*** Rather notably the episode also deconstructs deconstructions by pointing out how a person completely ignoring the MST3KMantra or BellisariosMaxim would be widely viewed as an obnoxious, cynical {{Jerkass}} who judges everyone for [[ComplainingAboutShowsYouDontLike liking things they don't]] and spends all their time complaining about pointless stuff. Indeed most of Stan's problems come from the fact that he refuses to consider that ''other people'' could like the things he constantly bitches about.
* ''WesternAnimation/JimmyNeutronBoyGenius'' deconstructs the [[ThereAreNoAdults "no parents would be great"]] trope by having difficulties pop up the very next day. A girl gets injured, everyone gets chronically lonely, and people get sick from eating nothing but bad food.
* "It's Oppo", a student film made by Cal Arts student Tyler Chen, deconstructs Creator/NickJr, as well as preschool television programs and morally unscrupulous media companies in general. Watch the (NSFW) video [[http://vimeo.com/11573607 here.]]
* In ''WesternAnimation/{{Undergrads}}'', college dorm life is deconstructed to counter its inspiration ''Film/AnimalHouse''; Rocko's [[WackyFratboyHijinx fratboy behavior]] is looked down on heavily by his frat brothers, who view him as a source of grief. Nitz' everyman status really puts only a grade above [[ThisLoserIsYou Gimpy]], the resident {{Hikikomori}} of the four of them.
* ''WesternAnimation/TransformersAnimated'' is a deconstruction of the whole Autobot-Decepticon War. Things ain't so [[BlackAndWhiteMorality black and white]] as before, in fact the Autobots' leadership is flawed and somewhat corrupt, with one higly racist, incompetent, cowardly jerkass general on it, who only is amongst the High Command because he blames his mistakes on Optimus Prime, whose status as the AllLovingHero makes him somewhat of a push-over, and its leader is ready to commit dirty tricks to defeat the Decepticons. The Decepticons however, are as much the monsters they were in G1, and though this time Megatron's pragmatic enough to blast [[TheStarscream Starscream's]] ass any time he tries to overthrow him. Starscream only survives thanks to the Allspark piece on his head. [[AcceptableBreaksFromReality Without it he would have died right from the start]]. Then comes [[DarkerAndEdgier season]] [[AnyoneCanDie three]]...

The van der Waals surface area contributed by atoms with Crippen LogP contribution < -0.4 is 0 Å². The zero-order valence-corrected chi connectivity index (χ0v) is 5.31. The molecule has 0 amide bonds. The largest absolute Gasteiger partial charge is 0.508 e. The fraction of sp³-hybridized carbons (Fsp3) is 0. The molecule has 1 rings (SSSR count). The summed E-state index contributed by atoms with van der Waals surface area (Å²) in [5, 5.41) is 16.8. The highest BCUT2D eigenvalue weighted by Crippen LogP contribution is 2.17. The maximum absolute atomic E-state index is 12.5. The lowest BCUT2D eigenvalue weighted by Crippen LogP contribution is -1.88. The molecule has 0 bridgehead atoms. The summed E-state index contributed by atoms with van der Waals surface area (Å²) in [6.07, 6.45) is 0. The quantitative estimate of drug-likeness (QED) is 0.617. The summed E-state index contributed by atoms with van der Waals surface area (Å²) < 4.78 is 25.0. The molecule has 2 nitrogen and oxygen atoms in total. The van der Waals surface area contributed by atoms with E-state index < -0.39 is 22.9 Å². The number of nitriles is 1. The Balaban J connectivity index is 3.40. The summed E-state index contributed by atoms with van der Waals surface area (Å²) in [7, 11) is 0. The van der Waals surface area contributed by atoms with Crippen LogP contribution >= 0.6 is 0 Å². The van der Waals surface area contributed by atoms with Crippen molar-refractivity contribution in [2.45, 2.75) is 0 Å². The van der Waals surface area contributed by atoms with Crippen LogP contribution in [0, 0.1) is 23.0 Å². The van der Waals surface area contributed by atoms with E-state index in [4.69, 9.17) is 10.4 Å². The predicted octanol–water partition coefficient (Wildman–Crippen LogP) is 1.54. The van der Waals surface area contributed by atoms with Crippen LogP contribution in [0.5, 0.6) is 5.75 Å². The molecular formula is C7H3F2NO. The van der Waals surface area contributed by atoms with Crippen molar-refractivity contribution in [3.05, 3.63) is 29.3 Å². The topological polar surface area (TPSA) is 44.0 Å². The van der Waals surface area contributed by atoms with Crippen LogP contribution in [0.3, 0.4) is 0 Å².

* ''WesternAnimation/HeyGoodLookin'' by Creator/RalphBakshi (who else) is one big Deconstruction and TakeThat against anyone who believes that the [=1950s=] were really just like ''Film/{{Grease}}'' or ''Series/HappyDays''. The main character is ostensibly as cool as The Fonz but actually a DirtyCoward who can't back up his bragging, the PluckyComicRelief is actually a racist sociopath, their gang aren't really TrueCompanions despite looking like one, the supposed BigBad never [[MindScrew explictly]] does anything really bad and the ending's BrokenAesop is intentional about the [[SatelliteLoveInterest "romance"]] between the main character and Rozzie.
* The first episode of ''WesternAnimation/MyLittlePonyFriendshipIsMagic'' [[DeconstructiveParody comically]] deconstructs the entire underlying concept of the ''Franchise/MyLittlePony'' franchise, [[GenreDeconstruction and similar "little girls' shows" in general]], by focusing on a cynical loner stuck in a SugarBowl where everyone else seemingly lives in perfect harmony. The other ponies' attempts to befriend her come off as antagonistic insanity to Twilight, and the fact that her peers are too absorbed by their joviality to take notice of the incoming SugarApocalypse doesn't help. The episode closes with a DownerEnding in which the fantasy setting that enables the existence of this too-perfect world [[CrapsaccharineWorld comes back to bite it]] in the [[HoldYourHippogriffs flank]] in the form of a MadGod seeking [[OmnicidalManiac omnicidal vengeance]] [[WoobieDestroyerOfWorlds against the world that wronged her]], with Twilight left helpless to do anything about it and no less alone than she was before. Thankfully, [[DeconReconSwitch the next episode]] is spent [[{{Reconstruction}} reconstructing]] all the ideas that Part 1 dismantled.